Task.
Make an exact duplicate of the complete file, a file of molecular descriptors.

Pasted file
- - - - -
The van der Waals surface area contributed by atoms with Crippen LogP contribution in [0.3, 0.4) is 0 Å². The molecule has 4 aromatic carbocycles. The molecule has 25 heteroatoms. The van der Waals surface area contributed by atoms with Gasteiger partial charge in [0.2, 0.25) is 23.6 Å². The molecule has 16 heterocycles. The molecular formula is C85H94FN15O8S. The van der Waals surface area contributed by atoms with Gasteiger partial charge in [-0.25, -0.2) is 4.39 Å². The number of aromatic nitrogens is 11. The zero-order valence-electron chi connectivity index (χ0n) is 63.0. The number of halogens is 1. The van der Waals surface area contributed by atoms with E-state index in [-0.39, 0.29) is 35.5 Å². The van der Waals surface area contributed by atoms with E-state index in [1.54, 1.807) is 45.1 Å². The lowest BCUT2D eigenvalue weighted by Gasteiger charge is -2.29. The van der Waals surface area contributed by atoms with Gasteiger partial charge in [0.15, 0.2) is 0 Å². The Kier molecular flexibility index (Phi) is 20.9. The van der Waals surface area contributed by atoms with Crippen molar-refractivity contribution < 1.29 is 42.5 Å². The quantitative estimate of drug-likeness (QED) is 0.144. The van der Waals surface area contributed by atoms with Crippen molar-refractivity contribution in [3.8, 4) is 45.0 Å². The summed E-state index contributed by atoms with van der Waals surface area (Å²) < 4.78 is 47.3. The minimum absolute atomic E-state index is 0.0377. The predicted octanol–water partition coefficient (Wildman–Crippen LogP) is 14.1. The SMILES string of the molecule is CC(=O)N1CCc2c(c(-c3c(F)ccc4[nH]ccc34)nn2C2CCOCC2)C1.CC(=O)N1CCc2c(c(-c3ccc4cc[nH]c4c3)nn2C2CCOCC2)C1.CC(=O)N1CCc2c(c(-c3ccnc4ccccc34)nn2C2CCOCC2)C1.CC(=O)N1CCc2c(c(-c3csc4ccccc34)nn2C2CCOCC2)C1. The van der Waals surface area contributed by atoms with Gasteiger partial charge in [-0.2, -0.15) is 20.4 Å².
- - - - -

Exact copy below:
The van der Waals surface area contributed by atoms with Crippen LogP contribution in [0.3, 0.4) is 0 Å². The molecule has 4 aromatic carbocycles. The molecule has 25 heteroatoms. The van der Waals surface area contributed by atoms with Gasteiger partial charge in [0.2, 0.25) is 23.6 Å². The molecule has 16 heterocycles. The molecular formula is C85H94FN15O8S. The van der Waals surface area contributed by atoms with Gasteiger partial charge in [-0.25, -0.2) is 4.39 Å². The number of aromatic nitrogens is 11. The zero-order valence-electron chi connectivity index (χ0n) is 63.0. The number of halogens is 1. The van der Waals surface area contributed by atoms with E-state index in [-0.39, 0.29) is 35.5 Å². The van der Waals surface area contributed by atoms with E-state index in [1.54, 1.807) is 45.1 Å². The lowest BCUT2D eigenvalue weighted by Gasteiger charge is -2.29. The van der Waals surface area contributed by atoms with Gasteiger partial charge in [0.15, 0.2) is 0 Å². The Kier molecular flexibility index (Phi) is 20.9. The van der Waals surface area contributed by atoms with Crippen molar-refractivity contribution < 1.29 is 42.5 Å². The quantitative estimate of drug-likeness (QED) is 0.144. The van der Waals surface area contributed by atoms with Crippen molar-refractivity contribution in [3.8, 4) is 45.0 Å². The summed E-state index contributed by atoms with van der Waals surface area (Å²) < 4.78 is 47.3. The minimum absolute atomic E-state index is 0.0377. The predicted octanol–water partition coefficient (Wildman–Crippen LogP) is 14.1. The SMILES string of the molecule is CC(=O)N1CCc2c(c(-c3c(F)ccc4[nH]ccc34)nn2C2CCOCC2)C1.CC(=O)N1CCc2c(c(-c3ccc4cc[nH]c4c3)nn2C2CCOCC2)C1.CC(=O)N1CCc2c(c(-c3ccnc4ccccc34)nn2C2CCOCC2)C1.CC(=O)N1CCc2c(c(-c3csc4ccccc34)nn2C2CCOCC2)C1. The van der Waals surface area contributed by atoms with Gasteiger partial charge in [-0.2, -0.15) is 20.4 Å².